EAT THIS KITTEN – A Thoughtless Hit in the Snow

A THOUGHTLESS HIT IN THE SNOW

In the 30s pulps, there was a subgenre of detective fiction known as the defective detective. They followed the normal pulp detective stories: get scammed by the molls, plugged and sapped by the gangsters, maybe solve the crime, maybe note, always with a pithy comment. But these stories had something about them. They were defective. Maybe they were blind. Maybe they had a limp. Maybe they had narcolepsy. Whatever the case, they weren’t 100% normal. It’s a paradigm you don’t really see too much anymore. It does seem kind of a one trick pony, not something, or someone, you would revisit. And the norms of society have changed. Just as the casual racism of Raymond Chandler and others has disappeared from the pages of mysteries, so too has the circus freak ambience of those who are different have largely disappeared from the fiction world. Even the detective world. There are no defective detectives out there. Certainly there are fractured ones. Diseased ones. Hurting ones. Even vampire ones. But the physical defect has largely given way to the normal.

Blood Snow

However, that not entirely the case in the mystery subgenre of hitmen. Where series hitmen like Quarry from Max Allan Collins is the picture of normalcy in the mad world he inhabits, there are those who work the defect angle into their hitman stories. Several years ago, Jonathan Lethem ran that with his MOTHERLESS BROOKLYN and his Tourette syndrome hitman. And in 2015, we see the Norwegian Jo Nesbø use the same trope in his newest book, BLOOD ON SNOW which follows the dyslexic hitman Olav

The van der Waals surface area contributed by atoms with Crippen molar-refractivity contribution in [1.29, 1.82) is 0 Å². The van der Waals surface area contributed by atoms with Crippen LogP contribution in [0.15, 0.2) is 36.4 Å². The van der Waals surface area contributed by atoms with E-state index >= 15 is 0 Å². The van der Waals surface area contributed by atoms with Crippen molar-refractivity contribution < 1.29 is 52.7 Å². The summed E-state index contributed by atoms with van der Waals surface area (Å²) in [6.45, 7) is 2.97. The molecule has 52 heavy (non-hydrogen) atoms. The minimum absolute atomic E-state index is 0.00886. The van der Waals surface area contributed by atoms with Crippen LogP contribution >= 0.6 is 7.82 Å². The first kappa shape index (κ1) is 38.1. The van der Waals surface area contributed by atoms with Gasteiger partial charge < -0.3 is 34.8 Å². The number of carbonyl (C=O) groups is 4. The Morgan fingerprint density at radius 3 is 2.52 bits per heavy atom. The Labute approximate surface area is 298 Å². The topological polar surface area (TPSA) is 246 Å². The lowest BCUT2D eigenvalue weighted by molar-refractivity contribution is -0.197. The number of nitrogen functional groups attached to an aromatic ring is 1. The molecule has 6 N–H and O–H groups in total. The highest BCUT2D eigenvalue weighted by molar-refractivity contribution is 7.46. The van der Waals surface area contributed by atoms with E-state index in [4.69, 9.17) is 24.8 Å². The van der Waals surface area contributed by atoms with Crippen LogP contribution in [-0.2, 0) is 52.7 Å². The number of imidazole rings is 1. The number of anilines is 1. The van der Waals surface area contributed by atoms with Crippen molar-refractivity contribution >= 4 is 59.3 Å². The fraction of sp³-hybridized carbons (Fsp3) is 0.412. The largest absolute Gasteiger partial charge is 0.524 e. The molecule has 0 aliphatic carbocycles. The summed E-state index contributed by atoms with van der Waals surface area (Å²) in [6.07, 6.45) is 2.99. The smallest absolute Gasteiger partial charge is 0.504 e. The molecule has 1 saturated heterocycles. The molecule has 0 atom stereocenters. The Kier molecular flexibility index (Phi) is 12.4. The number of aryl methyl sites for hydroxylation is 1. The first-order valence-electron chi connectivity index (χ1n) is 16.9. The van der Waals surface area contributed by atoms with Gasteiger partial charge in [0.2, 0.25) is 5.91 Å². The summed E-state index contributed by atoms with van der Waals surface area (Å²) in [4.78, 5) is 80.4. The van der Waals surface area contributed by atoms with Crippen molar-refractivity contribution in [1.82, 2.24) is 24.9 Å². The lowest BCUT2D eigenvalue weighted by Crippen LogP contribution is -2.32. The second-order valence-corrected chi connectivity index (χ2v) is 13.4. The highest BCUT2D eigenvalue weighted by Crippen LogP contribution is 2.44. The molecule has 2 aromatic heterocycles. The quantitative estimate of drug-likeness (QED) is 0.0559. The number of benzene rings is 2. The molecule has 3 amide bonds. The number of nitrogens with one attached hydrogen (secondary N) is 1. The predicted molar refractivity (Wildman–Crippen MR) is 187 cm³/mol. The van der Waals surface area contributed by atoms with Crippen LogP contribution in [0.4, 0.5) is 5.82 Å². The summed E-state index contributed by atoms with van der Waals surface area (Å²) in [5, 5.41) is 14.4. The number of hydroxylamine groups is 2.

Olav is your typical LES MISÉRABLES obsessed hitman who has not actually read the book, and therefore has made up his own inexact version of the tale, with crimes more grandiose, a love more pure. At least in his estimation. Nesbø sets up his unreliable narrator in a straightforward fashion, so that the reader can slowly, slowly, see the true madness behind the façade. Thematically, Nesbø owes much to Jim Thompson and his glint-eyed grifters and cons and glad-handing sheriffs with their hints of madness that finally explode into full blown insanity. Sadly, either Nesbø, or Neil Smith, his translator, don’t have the grasp on this that Thompson does. Whereas the dual narration of A HELL OF A WOMAN sticks in the reader’s craw year after year after reading, the denouement of BLOOD ON SNOW is a muted whisper where an explosion is called for. Indeed, the whimper of tan ending, played out with an unsubtle, almost clinical, existential angst is the crucial failing of Nesbø’s book. I could have lived with the defective hitman trope, the almost infantile view of the world attached to Olav, but there is not enough there to make the intellectual leap Nesbø begs of here. The push beyond the pulpy origins of the hitman in over his head, the attempt at an almost Camus-ian epiphany, is not effective. The bare, sparse language betrays an attempt at depth.

Do we blame Icarus for aiming high? Or do we simply remember that he burned up? At least with this volume, we only seem to remember the burning pyre.

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